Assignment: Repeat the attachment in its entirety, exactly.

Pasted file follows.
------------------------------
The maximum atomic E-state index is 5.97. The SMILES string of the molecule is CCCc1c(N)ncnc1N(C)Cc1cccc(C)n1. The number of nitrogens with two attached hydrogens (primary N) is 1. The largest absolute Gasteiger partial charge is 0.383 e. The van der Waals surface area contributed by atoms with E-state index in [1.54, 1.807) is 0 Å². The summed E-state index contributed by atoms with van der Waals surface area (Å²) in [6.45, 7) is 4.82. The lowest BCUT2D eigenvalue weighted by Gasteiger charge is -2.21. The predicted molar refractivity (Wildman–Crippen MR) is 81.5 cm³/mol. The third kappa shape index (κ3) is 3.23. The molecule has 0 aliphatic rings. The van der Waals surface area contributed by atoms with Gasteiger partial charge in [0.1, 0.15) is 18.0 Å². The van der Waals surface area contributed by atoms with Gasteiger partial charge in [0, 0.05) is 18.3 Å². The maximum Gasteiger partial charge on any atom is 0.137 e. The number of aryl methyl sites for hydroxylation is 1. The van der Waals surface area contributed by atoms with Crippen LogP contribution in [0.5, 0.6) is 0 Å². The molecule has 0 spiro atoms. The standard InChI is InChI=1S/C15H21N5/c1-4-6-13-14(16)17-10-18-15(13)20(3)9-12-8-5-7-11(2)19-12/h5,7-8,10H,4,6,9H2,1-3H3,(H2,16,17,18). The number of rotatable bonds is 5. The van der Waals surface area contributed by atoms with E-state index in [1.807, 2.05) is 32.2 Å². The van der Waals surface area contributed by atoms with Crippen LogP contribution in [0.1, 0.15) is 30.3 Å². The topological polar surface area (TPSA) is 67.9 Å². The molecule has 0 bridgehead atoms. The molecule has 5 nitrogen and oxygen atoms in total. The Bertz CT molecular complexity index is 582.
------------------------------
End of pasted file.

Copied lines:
The maximum atomic E-state index is 5.97. The SMILES string of the molecule is CCCc1c(N)ncnc1N(C)Cc1cccc(C)n1. The number of nitrogens with two attached hydrogens (primary N) is 1. The largest absolute Gasteiger partial charge is 0.383 e. The van der Waals surface area contributed by atoms with E-state index in [1.54, 1.807) is 0 Å². The summed E-state index contributed by atoms with van der Waals surface area (Å²) in [6.45, 7) is 4.82. The lowest BCUT2D eigenvalue weighted by Gasteiger charge is -2.21. The predicted molar refractivity (Wildman–Crippen MR) is 81.5 cm³/mol. The third kappa shape index (κ3) is 3.23. The molecule has 0 aliphatic rings. The van der Waals surface area contributed by atoms with Gasteiger partial charge in [0.1, 0.15) is 18.0 Å². The van der Waals surface area contributed by atoms with Gasteiger partial charge in [0, 0.05) is 18.3 Å². The maximum Gasteiger partial charge on any atom is 0.137 e. The number of aryl methyl sites for hydroxylation is 1. The van der Waals surface area contributed by atoms with Crippen LogP contribution in [0.5, 0.6) is 0 Å². The molecule has 0 spiro atoms. The standard InChI is InChI=1S/C15H21N5/c1-4-6-13-14(16)17-10-18-15(13)20(3)9-12-8-5-7-11(2)19-12/h5,7-8,10H,4,6,9H2,1-3H3,(H2,16,17,18). The number of rotatable bonds is 5. The van der Waals surface area contributed by atoms with E-state index in [1.807, 2.05) is 32.2 Å². The van der Waals surface area contributed by atoms with Crippen LogP contribution in [0.1, 0.15) is 30.3 Å². The topological polar surface area (TPSA) is 67.9 Å². The molecule has 0 bridgehead atoms. The molecule has 5 nitrogen and oxygen atoms in total. The Bertz CT molecular complexity index is 582.